You are the owner of this article.
Walker site project delayed again; developer going to HUD to shore up financing
RACINE

Walker site project delayed again; developer going to HUD to shore up financing

{{featured_button_text}}
@North Beach image

This image shows the northern face of the proposed southern building of the roughly $50 million @North Beach planned development by Royal Capital Group. The company plans to create 247 market-rate apartments in two buildings at the former Walker Manufacturing site. However, the start of construction has been delayed and is now expected in late spring to early summer 2020.

RACINE — The promised $50 million @North Beach housing development at the former Walker Manufacturing site has hit another snag, delaying the start of construction for several more months.

Mayor Cory Mason and Kevin Newell, president of Milwaukee-based Royal Capital Group, announced the company’s intentions almost exactly one year ago, on Dec. 5, 2018. The plan was for the mostly residential construction project of 242 market-rate apartments just north of Pugh Marina at 1129 Michigan Blvd., along the lake. Mason said Royal Capital would buy the city-owned site for $3.2 million.

That plan was to develop just the eastern portion of the old Walker site in the first phase, leaving another large portion of the property available for development in the future.

The project was initially expected to consist of:

  • A seven-story apartment building, including a two-story parking structure;
  • A five-story apartment building with one story of parking and a total, between the two structures, of 241 parking spaces;
  • A total of 242 market-rate apartments ranging from one to three bedrooms each;
  • A total of 364,666 square feet of new construction; and
  • About 4,400 square feet of retail space, possibly including a restaurant.

Mason called it the city’s largest development project in about a generation.

Construction was expected to start last spring — both the public infrastructure and private development — and take about 18 months to build. But preparatory steps have dragged into the second half the year, and so far no actual construction has begun.

Now, another significant delay looms.

Different lending climate

“When this project was first announced and the original agreement reached, the national banks and financial institutions were quite eager to finance this project to the full extent of needed construction without the need for credit enhancements or government guarantees,” Shannon Powell, Mason’s communication director, said last week.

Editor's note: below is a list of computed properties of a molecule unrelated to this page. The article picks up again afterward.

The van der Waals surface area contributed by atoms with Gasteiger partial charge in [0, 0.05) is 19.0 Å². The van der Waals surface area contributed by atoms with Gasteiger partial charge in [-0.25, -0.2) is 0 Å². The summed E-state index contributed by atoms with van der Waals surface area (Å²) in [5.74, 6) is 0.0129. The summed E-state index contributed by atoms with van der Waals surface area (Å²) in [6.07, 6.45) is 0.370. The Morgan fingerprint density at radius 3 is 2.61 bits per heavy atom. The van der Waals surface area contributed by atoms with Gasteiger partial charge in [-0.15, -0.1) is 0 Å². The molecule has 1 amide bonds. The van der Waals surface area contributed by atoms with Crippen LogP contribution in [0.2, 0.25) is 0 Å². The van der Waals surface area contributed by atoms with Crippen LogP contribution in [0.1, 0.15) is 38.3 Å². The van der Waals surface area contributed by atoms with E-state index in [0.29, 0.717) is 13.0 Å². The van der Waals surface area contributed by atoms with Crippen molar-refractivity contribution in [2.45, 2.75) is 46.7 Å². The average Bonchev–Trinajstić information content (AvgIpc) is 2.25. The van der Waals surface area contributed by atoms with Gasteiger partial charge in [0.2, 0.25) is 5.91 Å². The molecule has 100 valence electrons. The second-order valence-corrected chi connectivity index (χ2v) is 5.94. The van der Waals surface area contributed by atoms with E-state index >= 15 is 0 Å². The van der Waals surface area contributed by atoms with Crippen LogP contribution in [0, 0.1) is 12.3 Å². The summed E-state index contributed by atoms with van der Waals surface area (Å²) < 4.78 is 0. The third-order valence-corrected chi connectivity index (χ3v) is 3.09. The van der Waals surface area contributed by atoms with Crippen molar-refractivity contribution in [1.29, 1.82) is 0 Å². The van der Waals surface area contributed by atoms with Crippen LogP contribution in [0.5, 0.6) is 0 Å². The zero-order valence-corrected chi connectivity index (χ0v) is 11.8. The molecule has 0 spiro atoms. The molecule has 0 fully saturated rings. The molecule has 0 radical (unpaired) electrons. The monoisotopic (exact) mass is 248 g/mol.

“At that time, the city and the developer had discussed the possibility of (Royal Capital) improving the long-term profitability of the project by seeking a 40-year-amortization, HUD government loan guarantee to the principal construction financing,” he said, referring to the U.S. Department of Housing and Urban Development.

“But pursuing that option would have added six months or more to the project, and given the positive financing climate at the time, we all opted to move forward without the HUD guarantee.

“However, in the intervening time-frame, the same national financial institutions that they had been working with have grown substantially more conservative in their outlook and practice and, as a result, the City has asked the developers to forego attempting a construction start ahead of winter, and instead use the time from now until next spring/early summer to gain approval of the HUD loan guarantee so that the project has much more robust financial underpinnings.”

Within days, he said, the city will join representatives of Royal Capital in a meeting with HUD to discuss financing the project. City officials intend to “proactively extend the closing date to assure the project’s success” and thus expect construction to start in late spring to early summer of 2020.

Mason’s take

Mason remained upbeat about the ultimate result.

“Once built, the @North Beach project will be transformational for the lakefront, and I get asked frequently, ‘When is construction going to start?’ he said. “We all want to see the project get built, but as mayor, I have to protect the taxpayers who are putting public resources into this development. As soon as it seemed like the banks were becoming more conservative with their financing, we intentionally asked Royal Capital to reach out to HUD.

“Ultimately, the HUD financing will put both the city and the developer in a stronger financial position to ensure that the project gets built.

“The drawback to going through HUD is that it can take six to nine months to go through the process. However, it is the hope of both the city and Royal Capital that construction will begin on their market-rate housing development in the summer of 2020.”

0
1
1
0
2

Be the first to know

* I understand and agree that registration on or use of this site constitutes agreement to its user agreement and privacy policy.

Reporter

Michael "Mick" Burke covers business and the Village of Sturtevant. He is the proud father of two daughters and owner of a fantastic, although rug-chewing, German shepherd dog.

Related to this story

Most Popular

Get up-to-the-minute news sent straight to your device.

Topics

News Alert

Breaking News